Album Review – Chromeo: White Women

I once read a fan theory that all of Quentin Tarantino’s movies not only take place in the same cinematic universe, but are also as hyper-violent and pop-culture obsessed as they are because of the events in Inglorious Basterds. A rag tag bunch of Jewish soldiers basically end World War II on their own in personal and brutal fashion, creating a culture of violence the world over. What does that have to do with electro-funk band Chromeo’s new album, White Women? Well, Chromeo clearly exists in a time when ’70s funk and soul never left pop music, making ’80s synth and ’90s R&B direct decedents. White Women is a fun concept album where the coolest guy in the room is also the most insecure. It’s not obscure enough to be a complete inside joke, and those that get it will love it.

White Women stars a ladies man who has completely lost trust in the opposite sex. The album opening song, “Jealous (I Ain’t With It)” plainly says in the chorus, “I get jealous, but I’m too cool to admit it”—a theme throughout the album. Each song comes off like a Lothario who has clearly lost his mojo. The Canadian duo excel in creating awkward situations through song and have fun doing it. One such song is “Over Your Shoulder,” where each line is like a how-to on how not to pick up a woman, from backhanded compliments about her small breasts to lines about bathroom sex. This man may never find another woman again.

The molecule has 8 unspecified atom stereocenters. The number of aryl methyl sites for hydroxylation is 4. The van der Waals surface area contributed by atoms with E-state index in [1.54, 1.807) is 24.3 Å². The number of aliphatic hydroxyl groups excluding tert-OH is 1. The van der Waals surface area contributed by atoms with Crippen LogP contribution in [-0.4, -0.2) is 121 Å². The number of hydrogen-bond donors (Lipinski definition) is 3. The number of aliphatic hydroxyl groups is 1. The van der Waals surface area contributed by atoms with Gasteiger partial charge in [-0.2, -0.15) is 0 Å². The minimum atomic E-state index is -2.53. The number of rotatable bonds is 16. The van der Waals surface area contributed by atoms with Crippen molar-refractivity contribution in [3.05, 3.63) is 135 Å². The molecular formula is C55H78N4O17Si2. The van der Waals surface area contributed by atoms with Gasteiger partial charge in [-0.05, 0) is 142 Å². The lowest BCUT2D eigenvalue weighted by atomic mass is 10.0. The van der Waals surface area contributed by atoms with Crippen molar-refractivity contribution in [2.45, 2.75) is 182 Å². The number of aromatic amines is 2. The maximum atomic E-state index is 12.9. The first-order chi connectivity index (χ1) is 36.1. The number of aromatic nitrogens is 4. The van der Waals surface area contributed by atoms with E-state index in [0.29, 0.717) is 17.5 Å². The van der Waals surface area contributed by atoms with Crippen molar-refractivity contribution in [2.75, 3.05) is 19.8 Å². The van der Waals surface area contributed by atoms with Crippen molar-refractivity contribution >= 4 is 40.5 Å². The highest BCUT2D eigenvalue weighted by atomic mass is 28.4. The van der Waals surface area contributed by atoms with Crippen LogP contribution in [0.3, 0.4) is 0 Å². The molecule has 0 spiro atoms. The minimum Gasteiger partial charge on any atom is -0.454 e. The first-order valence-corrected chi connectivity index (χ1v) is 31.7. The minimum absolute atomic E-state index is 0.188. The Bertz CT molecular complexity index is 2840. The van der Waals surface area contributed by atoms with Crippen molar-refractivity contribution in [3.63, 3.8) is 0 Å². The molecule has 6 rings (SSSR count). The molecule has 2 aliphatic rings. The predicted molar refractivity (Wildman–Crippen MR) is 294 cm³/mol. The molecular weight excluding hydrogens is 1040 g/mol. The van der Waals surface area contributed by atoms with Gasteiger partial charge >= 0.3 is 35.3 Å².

Technically speaking, White Women is well put together. The sound is very similar to other Chromeo outings with an emphasis on pop and dance appeal. Even if you don’t like the concept, you can’t help but dance to it. Not going as far as to call them contemporary opportunists, but the similarities to Daft Punk’s Random Access Memories are numerous: the use of voice distorting audio boxes and highly rhythmic basslines. Then there are the feature artists, and while they’re not necessarily as pedigreed as the features on Random Access Memories, they speak to an eclectic audience that would appreciate their presence. Vampire Weekend’s Ezra Koenig, Toro y Moi, Solange Knowles, LCD Soundsystem’s Pat Mahoney, and Fool’s Gold duo Oliver make up the guests on the twelve-track LP. While none of them are stand-out appearances, very seldom do they distract in a negative way either. The two questionable features belong to Ezra Koeing and Solange Knowles. The former only popping up for a two-minute interlude that just seems like a favor to a friend. As for Knowels, her performance screams, “I don’t get this concept.” Her appearance really comes off as a song on a completely different album.

White Women is a musically sound, electro-funk album that doesn’t take itself seriously in all the right ways. While it can suffer from simplistic rhyme schemes from time to time, the highlights truly outshine the less impressive moments. At its worst, it’s a clumsy, lyrical mess (“Sexy Socialite”). At its best, it’s a fun deconstruction of dance genres that’ll make for a great summer album that you don’t have to over-think in order to enjoy. I wouldn’t want to live in this alternate musical timeline forever, but it’s a damn fine place to visit.

Originally published onInyourspeakers.com (05/29/2014)

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